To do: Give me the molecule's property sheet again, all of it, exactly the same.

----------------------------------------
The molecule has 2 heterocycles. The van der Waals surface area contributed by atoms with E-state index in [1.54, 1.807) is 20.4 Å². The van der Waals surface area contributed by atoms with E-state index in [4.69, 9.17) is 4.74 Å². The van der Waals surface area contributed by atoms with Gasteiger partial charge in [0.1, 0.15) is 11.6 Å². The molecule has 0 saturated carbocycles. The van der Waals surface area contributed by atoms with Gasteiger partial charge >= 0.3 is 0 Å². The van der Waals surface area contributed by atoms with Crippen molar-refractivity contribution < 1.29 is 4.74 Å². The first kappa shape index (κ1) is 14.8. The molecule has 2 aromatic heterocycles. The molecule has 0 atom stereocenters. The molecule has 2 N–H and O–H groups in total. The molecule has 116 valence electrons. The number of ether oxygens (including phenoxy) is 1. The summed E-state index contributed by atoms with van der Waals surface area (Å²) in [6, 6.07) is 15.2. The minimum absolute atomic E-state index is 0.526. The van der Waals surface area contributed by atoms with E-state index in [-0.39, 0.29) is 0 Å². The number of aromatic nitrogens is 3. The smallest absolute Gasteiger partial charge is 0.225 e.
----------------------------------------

The molecule has 2 heterocycles. The van der Waals surface area contributed by atoms with E-state index in [1.54, 1.807) is 20.4 Å². The van der Waals surface area contributed by atoms with E-state index in [4.69, 9.17) is 4.74 Å². The van der Waals surface area contributed by atoms with Gasteiger partial charge in [0.1, 0.15) is 11.6 Å². The molecule has 0 saturated carbocycles. The van der Waals surface area contributed by atoms with Gasteiger partial charge >= 0.3 is 0 Å². The van der Waals surface area contributed by atoms with Crippen molar-refractivity contribution < 1.29 is 4.74 Å². The first kappa shape index (κ1) is 14.8. The molecule has 2 aromatic heterocycles. The molecule has 0 atom stereocenters. The molecule has 2 N–H and O–H groups in total. The molecule has 116 valence electrons. The number of ether oxygens (including phenoxy) is 1. The summed E-state index contributed by atoms with van der Waals surface area (Å²) in [6, 6.07) is 15.2. The minimum absolute atomic E-state index is 0.526. The van der Waals surface area contributed by atoms with E-state index in [-0.39, 0.29) is 0 Å². The number of aromatic nitrogens is 3. The smallest absolute Gasteiger partial charge is 0.225 e.